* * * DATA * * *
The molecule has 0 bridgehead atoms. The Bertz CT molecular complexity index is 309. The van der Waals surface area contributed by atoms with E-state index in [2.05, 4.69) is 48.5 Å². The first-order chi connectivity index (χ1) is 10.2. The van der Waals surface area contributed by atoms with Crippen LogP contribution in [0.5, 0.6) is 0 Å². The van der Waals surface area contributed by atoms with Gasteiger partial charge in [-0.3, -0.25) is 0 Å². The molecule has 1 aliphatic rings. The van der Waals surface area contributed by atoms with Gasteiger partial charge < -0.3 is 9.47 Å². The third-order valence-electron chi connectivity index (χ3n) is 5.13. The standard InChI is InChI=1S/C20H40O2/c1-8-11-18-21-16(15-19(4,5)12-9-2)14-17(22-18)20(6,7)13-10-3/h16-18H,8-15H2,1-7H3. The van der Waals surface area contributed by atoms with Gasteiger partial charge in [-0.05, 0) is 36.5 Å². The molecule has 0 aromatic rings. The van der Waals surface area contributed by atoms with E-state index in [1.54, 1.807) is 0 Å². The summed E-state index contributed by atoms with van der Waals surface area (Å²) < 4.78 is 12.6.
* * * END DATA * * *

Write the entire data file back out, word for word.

The molecule has 0 bridgehead atoms. The Bertz CT molecular complexity index is 309. The van der Waals surface area contributed by atoms with E-state index in [2.05, 4.69) is 48.5 Å². The first-order chi connectivity index (χ1) is 10.2. The van der Waals surface area contributed by atoms with Crippen LogP contribution in [0.5, 0.6) is 0 Å². The van der Waals surface area contributed by atoms with Gasteiger partial charge in [-0.3, -0.25) is 0 Å². The molecule has 1 aliphatic rings. The van der Waals surface area contributed by atoms with Gasteiger partial charge < -0.3 is 9.47 Å². The third-order valence-electron chi connectivity index (χ3n) is 5.13. The standard InChI is InChI=1S/C20H40O2/c1-8-11-18-21-16(15-19(4,5)12-9-2)14-17(22-18)20(6,7)13-10-3/h16-18H,8-15H2,1-7H3. The van der Waals surface area contributed by atoms with Gasteiger partial charge in [-0.05, 0) is 36.5 Å². The molecule has 0 aromatic rings. The van der Waals surface area contributed by atoms with E-state index in [1.54, 1.807) is 0 Å². The summed E-state index contributed by atoms with van der Waals surface area (Å²) < 4.78 is 12.6.